Think about the first big argument with your spouse. Can you even remember? Thinking back, was it absurd? I’m going to quickly share mine, trusting you are not going to cast judgement on me. My wife and I were in Wal-Mart purchasing some last minute items needed for our summer travels. I suppose if we knew we were going argue we probably would have chosen a not so public place. Nevertheless, it came to a point in our shopping when we needed to decide what size bottle of Downy wrinkle release to purchase (because no one wants to travel with an iron in their luggage). Her, thinking more on the side of the weight of our luggage, wanted to purchase the smaller, travel size bottle. On the other hand, I wanted to go with the regular size because it costs less per ounce (you are already judging me, I can sense it). I wasn’t going to budge and she wasn’t either, so out of frustration we ended up parting ways on aisle 11 and individually taking a 15 minute stroll around Wal-Mart to cool down.
Here’s the thing, wrinkle release wasn’t our issue, nor was the size of the bottle. Our issue, and maybe you and your spouse has experience this before, was our inability to listen and be influenced by one another. Instead of operating with a “Team” approach, we took the “Me” approach and it resulted in a senseless, and now laughable, argument.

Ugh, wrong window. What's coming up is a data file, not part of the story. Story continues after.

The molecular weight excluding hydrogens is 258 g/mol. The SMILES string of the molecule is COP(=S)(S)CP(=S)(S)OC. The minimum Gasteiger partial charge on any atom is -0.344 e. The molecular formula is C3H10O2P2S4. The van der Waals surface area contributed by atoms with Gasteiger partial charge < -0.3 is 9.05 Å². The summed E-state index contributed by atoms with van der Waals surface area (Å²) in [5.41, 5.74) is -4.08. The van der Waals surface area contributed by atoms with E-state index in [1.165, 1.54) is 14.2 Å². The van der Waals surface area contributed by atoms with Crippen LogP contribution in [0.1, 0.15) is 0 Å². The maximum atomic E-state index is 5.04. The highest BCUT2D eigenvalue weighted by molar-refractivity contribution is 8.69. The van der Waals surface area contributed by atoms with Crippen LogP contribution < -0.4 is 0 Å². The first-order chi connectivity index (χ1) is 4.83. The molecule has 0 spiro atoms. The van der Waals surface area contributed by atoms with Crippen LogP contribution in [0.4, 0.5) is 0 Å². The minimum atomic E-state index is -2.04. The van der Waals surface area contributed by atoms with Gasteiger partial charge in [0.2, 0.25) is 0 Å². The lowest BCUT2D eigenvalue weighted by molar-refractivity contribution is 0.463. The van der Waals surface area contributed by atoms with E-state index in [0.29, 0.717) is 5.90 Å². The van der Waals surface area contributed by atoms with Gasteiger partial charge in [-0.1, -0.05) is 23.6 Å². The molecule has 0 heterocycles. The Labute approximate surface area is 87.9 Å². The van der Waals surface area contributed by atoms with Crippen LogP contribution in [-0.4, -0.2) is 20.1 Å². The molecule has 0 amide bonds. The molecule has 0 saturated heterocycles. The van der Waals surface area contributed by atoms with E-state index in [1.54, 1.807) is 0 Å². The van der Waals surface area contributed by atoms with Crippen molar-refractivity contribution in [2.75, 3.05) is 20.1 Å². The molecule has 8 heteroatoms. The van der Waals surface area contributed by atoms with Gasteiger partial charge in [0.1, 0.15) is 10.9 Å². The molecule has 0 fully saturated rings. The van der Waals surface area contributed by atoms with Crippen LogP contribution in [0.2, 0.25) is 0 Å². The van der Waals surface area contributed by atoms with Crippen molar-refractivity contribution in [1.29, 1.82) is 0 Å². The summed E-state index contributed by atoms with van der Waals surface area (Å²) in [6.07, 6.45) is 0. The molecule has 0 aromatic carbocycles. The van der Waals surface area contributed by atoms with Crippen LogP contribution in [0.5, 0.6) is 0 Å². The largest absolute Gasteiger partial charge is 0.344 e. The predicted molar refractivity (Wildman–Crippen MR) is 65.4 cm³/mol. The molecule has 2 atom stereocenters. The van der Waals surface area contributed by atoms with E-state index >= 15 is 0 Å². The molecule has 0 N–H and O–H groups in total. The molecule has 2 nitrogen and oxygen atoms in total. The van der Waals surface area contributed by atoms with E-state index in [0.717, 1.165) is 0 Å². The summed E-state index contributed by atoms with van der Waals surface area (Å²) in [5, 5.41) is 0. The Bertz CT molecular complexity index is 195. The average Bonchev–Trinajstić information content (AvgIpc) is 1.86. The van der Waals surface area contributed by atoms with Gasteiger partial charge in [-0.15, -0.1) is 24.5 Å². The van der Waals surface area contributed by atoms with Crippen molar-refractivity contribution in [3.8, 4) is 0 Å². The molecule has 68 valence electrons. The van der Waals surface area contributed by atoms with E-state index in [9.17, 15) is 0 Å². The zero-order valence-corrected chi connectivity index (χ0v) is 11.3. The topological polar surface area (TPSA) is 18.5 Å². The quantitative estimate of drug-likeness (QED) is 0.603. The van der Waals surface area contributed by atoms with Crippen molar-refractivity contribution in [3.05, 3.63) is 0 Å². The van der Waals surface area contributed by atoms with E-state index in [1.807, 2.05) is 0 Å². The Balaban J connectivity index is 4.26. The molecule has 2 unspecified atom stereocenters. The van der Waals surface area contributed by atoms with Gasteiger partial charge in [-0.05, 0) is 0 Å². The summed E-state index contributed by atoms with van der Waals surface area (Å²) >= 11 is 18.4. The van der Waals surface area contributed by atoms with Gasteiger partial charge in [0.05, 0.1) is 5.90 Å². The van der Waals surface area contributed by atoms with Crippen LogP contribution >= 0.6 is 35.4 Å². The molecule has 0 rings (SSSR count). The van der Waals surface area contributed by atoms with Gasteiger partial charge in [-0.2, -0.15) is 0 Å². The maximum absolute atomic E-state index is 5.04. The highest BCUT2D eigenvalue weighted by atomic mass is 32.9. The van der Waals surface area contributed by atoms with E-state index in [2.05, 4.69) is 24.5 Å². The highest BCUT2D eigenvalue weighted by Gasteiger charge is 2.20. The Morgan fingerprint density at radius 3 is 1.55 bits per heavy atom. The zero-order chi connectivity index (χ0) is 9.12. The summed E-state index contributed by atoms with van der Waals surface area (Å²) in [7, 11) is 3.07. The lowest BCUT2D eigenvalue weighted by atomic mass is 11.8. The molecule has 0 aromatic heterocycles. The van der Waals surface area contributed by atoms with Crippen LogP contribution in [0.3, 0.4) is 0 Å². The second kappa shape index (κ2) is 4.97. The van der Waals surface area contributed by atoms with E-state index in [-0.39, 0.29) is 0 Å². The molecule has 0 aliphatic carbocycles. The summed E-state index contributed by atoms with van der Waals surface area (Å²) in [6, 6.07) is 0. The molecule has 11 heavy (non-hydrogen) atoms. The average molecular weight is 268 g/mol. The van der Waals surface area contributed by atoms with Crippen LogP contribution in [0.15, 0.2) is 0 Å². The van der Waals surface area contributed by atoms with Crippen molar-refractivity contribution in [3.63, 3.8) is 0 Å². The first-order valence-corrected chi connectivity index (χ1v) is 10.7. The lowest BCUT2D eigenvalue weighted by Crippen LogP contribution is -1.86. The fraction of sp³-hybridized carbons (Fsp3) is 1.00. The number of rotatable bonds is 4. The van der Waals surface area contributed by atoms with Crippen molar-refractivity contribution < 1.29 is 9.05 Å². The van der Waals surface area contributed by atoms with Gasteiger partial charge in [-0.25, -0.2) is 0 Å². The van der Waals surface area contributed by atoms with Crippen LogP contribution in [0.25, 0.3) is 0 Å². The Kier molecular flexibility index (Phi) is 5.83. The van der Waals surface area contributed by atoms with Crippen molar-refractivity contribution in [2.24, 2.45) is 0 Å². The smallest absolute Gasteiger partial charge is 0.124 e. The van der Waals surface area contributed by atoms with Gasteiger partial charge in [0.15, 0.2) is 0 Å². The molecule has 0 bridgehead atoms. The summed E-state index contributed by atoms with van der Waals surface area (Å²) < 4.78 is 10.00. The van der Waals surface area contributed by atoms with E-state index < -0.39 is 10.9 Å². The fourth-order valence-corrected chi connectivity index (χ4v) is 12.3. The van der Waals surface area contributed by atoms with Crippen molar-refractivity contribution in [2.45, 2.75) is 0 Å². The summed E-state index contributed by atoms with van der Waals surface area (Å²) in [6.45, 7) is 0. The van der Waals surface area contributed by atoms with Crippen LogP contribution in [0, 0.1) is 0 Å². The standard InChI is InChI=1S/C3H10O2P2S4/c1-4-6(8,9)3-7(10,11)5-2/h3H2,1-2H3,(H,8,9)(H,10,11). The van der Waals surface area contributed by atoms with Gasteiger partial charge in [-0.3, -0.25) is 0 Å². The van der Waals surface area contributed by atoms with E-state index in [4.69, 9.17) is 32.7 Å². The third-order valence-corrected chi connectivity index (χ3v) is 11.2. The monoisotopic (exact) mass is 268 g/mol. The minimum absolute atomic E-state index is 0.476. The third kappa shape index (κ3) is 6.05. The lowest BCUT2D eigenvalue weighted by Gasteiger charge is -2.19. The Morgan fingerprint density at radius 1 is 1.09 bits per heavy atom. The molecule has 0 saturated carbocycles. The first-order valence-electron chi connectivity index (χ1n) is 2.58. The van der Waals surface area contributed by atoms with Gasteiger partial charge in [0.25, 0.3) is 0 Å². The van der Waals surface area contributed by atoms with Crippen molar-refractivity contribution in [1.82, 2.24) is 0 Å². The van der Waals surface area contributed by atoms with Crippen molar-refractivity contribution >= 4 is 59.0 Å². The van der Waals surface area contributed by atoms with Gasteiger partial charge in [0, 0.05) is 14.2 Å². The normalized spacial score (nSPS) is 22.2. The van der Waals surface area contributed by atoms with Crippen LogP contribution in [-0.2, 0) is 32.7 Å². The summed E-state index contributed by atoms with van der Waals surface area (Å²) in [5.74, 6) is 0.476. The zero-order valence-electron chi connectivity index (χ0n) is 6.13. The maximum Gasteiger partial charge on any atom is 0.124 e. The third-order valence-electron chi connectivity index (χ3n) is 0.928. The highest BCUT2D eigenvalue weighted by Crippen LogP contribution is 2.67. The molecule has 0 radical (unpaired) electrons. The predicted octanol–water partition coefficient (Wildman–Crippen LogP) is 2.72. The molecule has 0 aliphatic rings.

Maybe it was all my fault. John Gottman, marriage therapy guru, says that 65% of American men are incapable of accepting influence. This would make some sense considering men are socialized to pursue positions of power and rank. But, I’m not quite ready to throw a gender tag on it – I’ve told you before I’m a skeptic. However, I would agree it seems men have a more difficult time accepting influence (i.e. sharing power) with their spouse. In Gottman’s research, he concludes if a man (or other partner) is not able to learn how to be open to influence/share power then there is more than an 80% chance the marriage will implode. Yikes!
If you’ve made it this far in the story I’m going to bet it is only because you are curious what size bottle we ended up buying. After calming down, we came together as a team and decided to buy the larger bottle – BUT, only if it stayed in my luggage. We both learned a valuable lesson that day. More often than not, when we listen to one another and see one another as teammates we can find solutions that are amicable to us both.
If you and your spouse would like to learn more about the importance of accepting influence from one another, please don’t hesitate to contact our office. We have some great counselors who would love to.
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